Implémentation du SBAR à l’hôpital : au-delà d’un curriculum mixte.

CHR Citadelle, Liège (Belgique)

Contexte – Le Centre Hospitalier Régional (CHR) Citadelle (Liège, Belgique) est en phase d’accréditation par le Joint Commission International (JCI). En janvier 2018, une équipe de quatre référents a bénéficié d’une formation d’Instructeurs TeamSTEPPS. Notre institution a retenu l’optimalisation de la communication
professionnelle, pilier transversal du travail en équipe, comme le premier projet basé sur les outils proposés. Un programme mixte de formation n’est que la première étape pour améliorer les comportements visant la sécurité du patient. Les enjeux réels résident dans les stratégies pour une implémentation efficace et durable.
Objectifs – Le premier objectif de l’étude que nous menons (Cf. annexe) est d’évaluer l’impact perçu d’un programme mixte d’enseignement et de mise en oeuvre de l’outil SBAR au sein des départements infirmiers et (para)médicaux du CHR Citadelle Liège.
Intervention(s) réalisée(s) – Dans une phase test, nous avons formé et comparé des groupes équivalents issus du service des urgences, en gériatrie, dans deux salles de revalidation et en soins intensifs de gynécologie/obstétrique (n=136). Avant le déploiement institutionnel en février 2019 (n≈1200), des managers, des leaders, des formateurs, des coaches et des utilisateurs finaux seront formés (n=278).
Méthodes d’évaluation – La première phase de notre étude s’appuie sur une Handover Evaluation Scale (HES) adaptée. La deuxième phase s’appuiera sur la validation d’un indicateur qualité observationnel des transferts de charge.
Résultats – Les résultats seront présentés à l’occasion du Deuxième Forum Francophone TeamSTEPPS (7 mars 2019).
Leçons retenues – Nous proposons d’ores et déjà une stratégie à plusieurs niveaux ciblant en première intention des départements ou spécialités spécifiques. Il s’agit d’une approche pragmatique vers une nouvelle culture de la communication dans les établissements de santé. Il semble obligatoire de créer un processus de développement du leadership ayant une incidence sur tous les niveaux de l’organisation.


Out of sight, out of mind? International patient handover from a patient perspective.

Beuken JA, Bouwmans MEJ, Verstegen DML and Dolmans DHJM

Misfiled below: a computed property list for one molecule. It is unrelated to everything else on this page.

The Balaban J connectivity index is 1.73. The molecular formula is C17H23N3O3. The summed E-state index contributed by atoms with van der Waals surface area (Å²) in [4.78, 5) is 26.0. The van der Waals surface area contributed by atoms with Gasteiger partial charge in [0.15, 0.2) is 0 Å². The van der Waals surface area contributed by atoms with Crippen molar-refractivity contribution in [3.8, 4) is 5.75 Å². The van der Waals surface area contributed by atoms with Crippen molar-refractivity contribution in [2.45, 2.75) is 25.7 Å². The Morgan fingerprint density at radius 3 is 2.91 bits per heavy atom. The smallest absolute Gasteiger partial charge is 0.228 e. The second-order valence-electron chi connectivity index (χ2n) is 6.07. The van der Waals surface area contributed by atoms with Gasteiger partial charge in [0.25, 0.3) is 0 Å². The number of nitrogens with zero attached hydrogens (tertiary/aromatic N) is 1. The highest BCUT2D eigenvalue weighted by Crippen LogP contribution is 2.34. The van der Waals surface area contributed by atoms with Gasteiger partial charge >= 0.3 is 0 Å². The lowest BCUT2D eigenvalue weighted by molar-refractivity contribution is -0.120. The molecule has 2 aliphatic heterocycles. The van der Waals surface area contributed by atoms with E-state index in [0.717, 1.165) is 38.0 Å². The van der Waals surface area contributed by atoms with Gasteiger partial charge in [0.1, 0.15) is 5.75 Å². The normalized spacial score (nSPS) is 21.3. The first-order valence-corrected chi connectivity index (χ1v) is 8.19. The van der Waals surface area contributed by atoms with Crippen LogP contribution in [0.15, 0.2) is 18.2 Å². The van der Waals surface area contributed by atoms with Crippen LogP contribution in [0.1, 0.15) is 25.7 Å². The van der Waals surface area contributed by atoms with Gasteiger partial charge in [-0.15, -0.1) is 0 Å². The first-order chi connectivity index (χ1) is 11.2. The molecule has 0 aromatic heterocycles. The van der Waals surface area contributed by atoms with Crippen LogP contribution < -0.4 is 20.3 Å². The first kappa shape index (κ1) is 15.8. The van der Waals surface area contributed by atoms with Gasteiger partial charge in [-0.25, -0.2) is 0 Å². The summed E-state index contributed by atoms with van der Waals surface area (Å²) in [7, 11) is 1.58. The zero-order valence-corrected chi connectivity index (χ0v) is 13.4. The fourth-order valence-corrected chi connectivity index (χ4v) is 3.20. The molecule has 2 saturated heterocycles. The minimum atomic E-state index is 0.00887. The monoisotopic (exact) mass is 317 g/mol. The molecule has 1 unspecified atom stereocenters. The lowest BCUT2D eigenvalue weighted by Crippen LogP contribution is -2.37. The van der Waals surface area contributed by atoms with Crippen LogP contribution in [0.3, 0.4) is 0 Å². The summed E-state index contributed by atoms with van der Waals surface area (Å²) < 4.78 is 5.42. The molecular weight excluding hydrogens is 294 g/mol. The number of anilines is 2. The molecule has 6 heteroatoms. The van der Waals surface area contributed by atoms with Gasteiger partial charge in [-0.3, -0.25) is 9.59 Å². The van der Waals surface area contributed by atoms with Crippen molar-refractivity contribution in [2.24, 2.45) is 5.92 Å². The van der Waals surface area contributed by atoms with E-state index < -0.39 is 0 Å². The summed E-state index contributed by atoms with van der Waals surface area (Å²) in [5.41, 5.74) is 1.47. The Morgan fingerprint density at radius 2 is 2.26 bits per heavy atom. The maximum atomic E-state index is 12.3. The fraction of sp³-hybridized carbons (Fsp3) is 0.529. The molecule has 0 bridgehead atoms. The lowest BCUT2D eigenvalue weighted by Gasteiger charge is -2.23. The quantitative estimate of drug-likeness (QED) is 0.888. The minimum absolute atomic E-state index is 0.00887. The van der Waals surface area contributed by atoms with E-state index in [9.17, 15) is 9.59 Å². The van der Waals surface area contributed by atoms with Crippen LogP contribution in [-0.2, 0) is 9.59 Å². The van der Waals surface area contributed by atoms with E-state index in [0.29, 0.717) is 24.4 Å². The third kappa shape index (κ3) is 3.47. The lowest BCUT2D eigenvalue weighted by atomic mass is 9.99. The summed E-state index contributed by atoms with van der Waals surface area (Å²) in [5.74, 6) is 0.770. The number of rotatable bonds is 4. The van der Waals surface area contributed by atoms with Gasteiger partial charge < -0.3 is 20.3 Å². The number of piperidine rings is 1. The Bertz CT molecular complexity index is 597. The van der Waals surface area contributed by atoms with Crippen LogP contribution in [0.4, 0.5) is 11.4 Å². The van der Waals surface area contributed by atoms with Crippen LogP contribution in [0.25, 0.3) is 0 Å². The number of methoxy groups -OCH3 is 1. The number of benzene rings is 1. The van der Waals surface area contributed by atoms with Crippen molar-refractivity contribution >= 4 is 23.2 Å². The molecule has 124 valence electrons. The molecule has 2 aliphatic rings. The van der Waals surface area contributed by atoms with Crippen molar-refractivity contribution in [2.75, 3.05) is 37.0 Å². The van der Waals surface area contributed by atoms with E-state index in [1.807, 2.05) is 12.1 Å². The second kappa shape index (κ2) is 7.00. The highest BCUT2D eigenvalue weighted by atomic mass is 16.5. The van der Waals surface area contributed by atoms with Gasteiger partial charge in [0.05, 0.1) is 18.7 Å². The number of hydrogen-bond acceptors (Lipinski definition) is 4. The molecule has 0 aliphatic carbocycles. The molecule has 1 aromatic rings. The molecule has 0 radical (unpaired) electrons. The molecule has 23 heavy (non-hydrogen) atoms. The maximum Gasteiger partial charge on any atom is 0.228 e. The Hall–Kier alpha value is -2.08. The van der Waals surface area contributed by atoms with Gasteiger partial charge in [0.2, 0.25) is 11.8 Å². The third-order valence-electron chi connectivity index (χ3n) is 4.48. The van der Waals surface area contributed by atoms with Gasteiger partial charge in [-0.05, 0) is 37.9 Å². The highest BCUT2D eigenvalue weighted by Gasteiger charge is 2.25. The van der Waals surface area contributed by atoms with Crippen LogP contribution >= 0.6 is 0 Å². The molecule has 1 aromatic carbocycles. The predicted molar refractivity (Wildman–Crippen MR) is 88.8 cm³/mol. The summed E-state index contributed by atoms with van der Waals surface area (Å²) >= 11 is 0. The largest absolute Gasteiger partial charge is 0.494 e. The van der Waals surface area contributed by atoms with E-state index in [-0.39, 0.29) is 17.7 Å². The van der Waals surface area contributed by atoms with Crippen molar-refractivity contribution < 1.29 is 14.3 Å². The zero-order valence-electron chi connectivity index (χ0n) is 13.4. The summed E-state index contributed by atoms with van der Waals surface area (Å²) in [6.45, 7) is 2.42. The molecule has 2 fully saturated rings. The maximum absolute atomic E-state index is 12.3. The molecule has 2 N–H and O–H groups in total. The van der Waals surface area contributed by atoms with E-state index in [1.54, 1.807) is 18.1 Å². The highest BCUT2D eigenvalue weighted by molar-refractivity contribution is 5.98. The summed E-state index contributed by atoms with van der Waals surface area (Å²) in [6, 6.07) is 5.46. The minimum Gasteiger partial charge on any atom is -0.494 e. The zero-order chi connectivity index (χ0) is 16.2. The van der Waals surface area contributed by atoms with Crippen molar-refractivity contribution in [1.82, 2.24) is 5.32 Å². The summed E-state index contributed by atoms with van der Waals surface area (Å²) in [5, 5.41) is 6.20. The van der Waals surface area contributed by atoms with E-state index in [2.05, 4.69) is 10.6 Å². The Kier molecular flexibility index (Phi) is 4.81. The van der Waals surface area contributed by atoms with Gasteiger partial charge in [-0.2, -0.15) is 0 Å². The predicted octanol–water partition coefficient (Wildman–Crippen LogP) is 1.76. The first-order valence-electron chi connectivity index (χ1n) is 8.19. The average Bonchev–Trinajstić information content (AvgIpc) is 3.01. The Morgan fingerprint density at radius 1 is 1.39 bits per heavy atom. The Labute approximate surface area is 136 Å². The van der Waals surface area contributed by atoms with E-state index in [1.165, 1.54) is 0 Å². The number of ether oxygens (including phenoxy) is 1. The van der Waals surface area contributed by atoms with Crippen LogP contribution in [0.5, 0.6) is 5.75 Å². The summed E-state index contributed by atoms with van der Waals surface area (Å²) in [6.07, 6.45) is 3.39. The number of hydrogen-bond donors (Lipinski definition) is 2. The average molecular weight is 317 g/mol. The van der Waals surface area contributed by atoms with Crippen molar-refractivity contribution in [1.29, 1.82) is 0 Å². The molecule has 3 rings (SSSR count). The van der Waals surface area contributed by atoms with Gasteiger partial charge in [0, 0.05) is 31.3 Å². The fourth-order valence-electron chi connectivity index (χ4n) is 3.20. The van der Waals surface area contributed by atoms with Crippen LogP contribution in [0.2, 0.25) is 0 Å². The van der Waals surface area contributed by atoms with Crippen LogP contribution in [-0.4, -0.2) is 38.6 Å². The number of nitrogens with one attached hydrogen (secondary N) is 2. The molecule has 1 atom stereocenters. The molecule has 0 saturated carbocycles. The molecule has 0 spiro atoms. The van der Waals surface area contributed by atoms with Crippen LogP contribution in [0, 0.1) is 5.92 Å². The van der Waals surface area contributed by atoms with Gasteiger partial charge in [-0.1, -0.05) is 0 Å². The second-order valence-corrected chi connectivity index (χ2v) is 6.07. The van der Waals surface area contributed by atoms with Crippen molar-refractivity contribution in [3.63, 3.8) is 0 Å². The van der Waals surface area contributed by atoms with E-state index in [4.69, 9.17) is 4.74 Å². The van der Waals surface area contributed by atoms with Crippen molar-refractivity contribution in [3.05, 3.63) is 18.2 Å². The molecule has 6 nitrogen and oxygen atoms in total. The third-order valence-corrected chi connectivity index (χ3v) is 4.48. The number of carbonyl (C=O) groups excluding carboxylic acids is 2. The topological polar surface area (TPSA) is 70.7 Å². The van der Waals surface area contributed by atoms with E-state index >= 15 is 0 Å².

Abstract in progress


Going the Extra Mile. Cross-border Patient Handover in a European Border Region from a Healthcare Professional Perspective.

Beuken, J.A., Verstegen D.M.L., Dolmans, D.H.J.M., Van Kersbergen, L.J.M., Losfeld, X. , Sopka, S. , Vogt, and Bouwmans, M.E.J.

Background Cross-border healthcare is complex, increasingly frequent and causes potential risks for patient safety. In this context, cross-border handovers or the transfer of patients from one country to another deserves particular attention. Although general handover has been the topic of extensive research, little is known about the challenges of handover across national borders, especially as perceived by stakeholders. In this study, we aimed to gain insight into healthcare professionals’ perspectives on cross-border handover and ways to support this.

Methods We conducted semistructured interviews with healthcare professionals (physicians, nurses, paramedics and administrative staff) in a European border region to investigate their perspectives on cross-border handover. The interviews were aimed to investigate settings of acute and planned handover. Informed by the theory of planned behaviour (TPB), interviews focused on participant perspectives. We summarised all interviews and inductively identified healthcare professionals’ perspectives. We used elements of the TPB as sensitising concepts.

Results Forty-three healthcare professionals participated. Although respondents had neutral to positive attitudes, they often did not know very well what was expected of them or what influence they could have on improving cross-border handover. Challenges covered five themes: information transferlanguage barrierstask division and educationpolicy and financial structures and cultural differences. To overcome these challenges, we proposed strategies such as providing tools and protocols, discussing and formalising collaboration, and organising opportunities to meet and get to know each other.

Conclusion Healthcare professionals involved in cross-border handovers face specific challenges. It is necessary to take measures to come to a shared understanding while paying special attention to the above-mentioned challenges. Meeting in person around meaningful activities (eg, training and case discussions) can facilitate sharing ideas and community building.

Full text available on:


Implementation of SBAR tools in hospital settings: beyond a

Emergency Department, Centre Hospitalier Régional (CHR) de la Citadelle – Liège, Belgium.

Abstract in progress